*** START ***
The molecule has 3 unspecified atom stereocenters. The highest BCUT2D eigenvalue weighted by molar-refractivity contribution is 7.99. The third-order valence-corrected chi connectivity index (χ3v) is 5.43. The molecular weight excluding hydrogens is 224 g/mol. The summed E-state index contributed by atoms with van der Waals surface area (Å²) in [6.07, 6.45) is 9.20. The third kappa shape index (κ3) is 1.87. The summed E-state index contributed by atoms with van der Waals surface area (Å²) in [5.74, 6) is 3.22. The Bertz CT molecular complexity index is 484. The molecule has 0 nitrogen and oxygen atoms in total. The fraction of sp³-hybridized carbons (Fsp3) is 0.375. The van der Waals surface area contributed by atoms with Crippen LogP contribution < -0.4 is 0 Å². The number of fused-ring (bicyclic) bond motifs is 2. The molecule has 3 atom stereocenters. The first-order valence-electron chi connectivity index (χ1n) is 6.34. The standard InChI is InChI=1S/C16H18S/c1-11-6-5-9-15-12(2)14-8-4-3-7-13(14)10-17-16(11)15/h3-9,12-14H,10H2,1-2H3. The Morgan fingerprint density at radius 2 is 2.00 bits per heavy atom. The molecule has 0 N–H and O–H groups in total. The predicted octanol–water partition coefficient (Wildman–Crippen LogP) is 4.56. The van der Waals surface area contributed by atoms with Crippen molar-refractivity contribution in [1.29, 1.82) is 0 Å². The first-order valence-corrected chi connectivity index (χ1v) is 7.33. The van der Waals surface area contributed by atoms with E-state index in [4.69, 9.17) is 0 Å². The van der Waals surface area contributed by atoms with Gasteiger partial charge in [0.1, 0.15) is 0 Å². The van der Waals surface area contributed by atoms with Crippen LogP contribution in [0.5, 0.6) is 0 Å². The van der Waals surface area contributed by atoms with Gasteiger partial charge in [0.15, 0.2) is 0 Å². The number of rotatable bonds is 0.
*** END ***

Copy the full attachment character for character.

The molecule has 3 unspecified atom stereocenters. The highest BCUT2D eigenvalue weighted by molar-refractivity contribution is 7.99. The third-order valence-corrected chi connectivity index (χ3v) is 5.43. The molecular weight excluding hydrogens is 224 g/mol. The summed E-state index contributed by atoms with van der Waals surface area (Å²) in [6.07, 6.45) is 9.20. The third kappa shape index (κ3) is 1.87. The summed E-state index contributed by atoms with van der Waals surface area (Å²) in [5.74, 6) is 3.22. The Bertz CT molecular complexity index is 484. The molecule has 0 nitrogen and oxygen atoms in total. The fraction of sp³-hybridized carbons (Fsp3) is 0.375. The van der Waals surface area contributed by atoms with Crippen LogP contribution < -0.4 is 0 Å². The number of fused-ring (bicyclic) bond motifs is 2. The molecule has 3 atom stereocenters. The first-order valence-electron chi connectivity index (χ1n) is 6.34. The standard InChI is InChI=1S/C16H18S/c1-11-6-5-9-15-12(2)14-8-4-3-7-13(14)10-17-16(11)15/h3-9,12-14H,10H2,1-2H3. The Morgan fingerprint density at radius 2 is 2.00 bits per heavy atom. The molecule has 0 N–H and O–H groups in total. The predicted octanol–water partition coefficient (Wildman–Crippen LogP) is 4.56. The van der Waals surface area contributed by atoms with Crippen molar-refractivity contribution in [1.29, 1.82) is 0 Å². The first-order valence-corrected chi connectivity index (χ1v) is 7.33. The van der Waals surface area contributed by atoms with E-state index in [4.69, 9.17) is 0 Å². The van der Waals surface area contributed by atoms with Gasteiger partial charge in [0.1, 0.15) is 0 Å². The van der Waals surface area contributed by atoms with Crippen LogP contribution in [0.5, 0.6) is 0 Å². The van der Waals surface area contributed by atoms with Gasteiger partial charge in [0.15, 0.2) is 0 Å². The number of rotatable bonds is 0.